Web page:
October 12, 2014 Posted by admin


By Vandy Duffy


Posted Oct. 12, 2014 @ 2:00 am


Article source: http://www.seacoastonline.com/article/20141012/ENTERTAINMENTLIFE/141019952/101163/ENTERTAINMENT

Follow the Money

October 11, 2014 Posted by admin

When writing last week’s article, Where Did That Money Come From?, a banker called my attention to “Bitcoin,” a virtual currency introduced in 2009. An informal survey I took indicated that few people know very much about “virtual” currencies. So this week I decided to do a brief sketch of the historical development of the U.S. monetary system, hitting the highlights of what most of us have known and perhaps become a little foggy about, concluding in more detail with the development of virtual money. Acknowledging that I am not a currency historian, after extensive research I am using layman’s terminology to explain things as I understand them.

The value of a country’s currency is basically dependent upon the country’s integrity and having the assets necessary to pay its debt and back up its currency. This was a real problem for early Americans prior to, and for several years following, the Revolutionary War.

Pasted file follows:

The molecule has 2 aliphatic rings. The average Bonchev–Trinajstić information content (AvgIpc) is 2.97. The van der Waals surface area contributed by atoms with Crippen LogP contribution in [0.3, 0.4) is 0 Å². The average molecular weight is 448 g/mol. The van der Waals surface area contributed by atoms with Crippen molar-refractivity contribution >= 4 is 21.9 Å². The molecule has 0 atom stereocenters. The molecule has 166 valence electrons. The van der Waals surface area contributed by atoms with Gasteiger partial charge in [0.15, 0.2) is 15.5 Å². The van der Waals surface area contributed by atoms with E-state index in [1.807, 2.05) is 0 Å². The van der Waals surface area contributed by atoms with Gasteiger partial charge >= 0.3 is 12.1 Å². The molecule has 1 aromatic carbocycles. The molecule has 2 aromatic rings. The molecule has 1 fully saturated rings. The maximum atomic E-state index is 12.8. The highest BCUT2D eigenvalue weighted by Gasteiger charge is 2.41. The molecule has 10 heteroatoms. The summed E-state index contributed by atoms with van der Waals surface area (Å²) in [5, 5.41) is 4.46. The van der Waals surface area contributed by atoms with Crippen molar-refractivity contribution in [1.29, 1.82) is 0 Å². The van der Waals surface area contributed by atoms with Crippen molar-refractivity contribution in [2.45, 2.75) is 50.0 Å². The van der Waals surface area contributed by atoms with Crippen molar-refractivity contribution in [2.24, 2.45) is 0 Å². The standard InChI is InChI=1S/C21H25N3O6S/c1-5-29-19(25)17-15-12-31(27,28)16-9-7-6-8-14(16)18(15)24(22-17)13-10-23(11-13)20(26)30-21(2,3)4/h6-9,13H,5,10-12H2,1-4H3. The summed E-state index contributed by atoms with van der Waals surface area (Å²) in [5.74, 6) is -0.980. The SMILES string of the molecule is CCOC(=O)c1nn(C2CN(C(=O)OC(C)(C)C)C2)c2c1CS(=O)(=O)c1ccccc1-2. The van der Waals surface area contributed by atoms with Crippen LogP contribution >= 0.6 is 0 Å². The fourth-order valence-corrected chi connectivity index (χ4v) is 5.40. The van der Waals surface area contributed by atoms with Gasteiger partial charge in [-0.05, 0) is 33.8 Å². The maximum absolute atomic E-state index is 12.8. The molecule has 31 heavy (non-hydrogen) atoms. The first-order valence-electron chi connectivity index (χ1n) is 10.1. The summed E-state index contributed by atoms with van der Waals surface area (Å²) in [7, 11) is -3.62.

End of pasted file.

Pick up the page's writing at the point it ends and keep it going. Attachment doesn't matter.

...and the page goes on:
It is quite understandable that foreign governments had no confidence in the paper money of a people waging war for their independence against England and later in the initial stages of forming their own government. The currencies of foreign governments, especially Spain and France, became the legal tender in the newly-born United States of America. And here is where we begin our historical sketch of the monetary system currently used in the U.S.A.

In 1789, after the U.S. Constitution was adopted, the U.S. Congress authorized the issuance of paper money backed by what assets we had as a new country. Three years later, Congress authorized the creation of the U.S. Mint in Philadelphia, and a year later we began minting our own coins.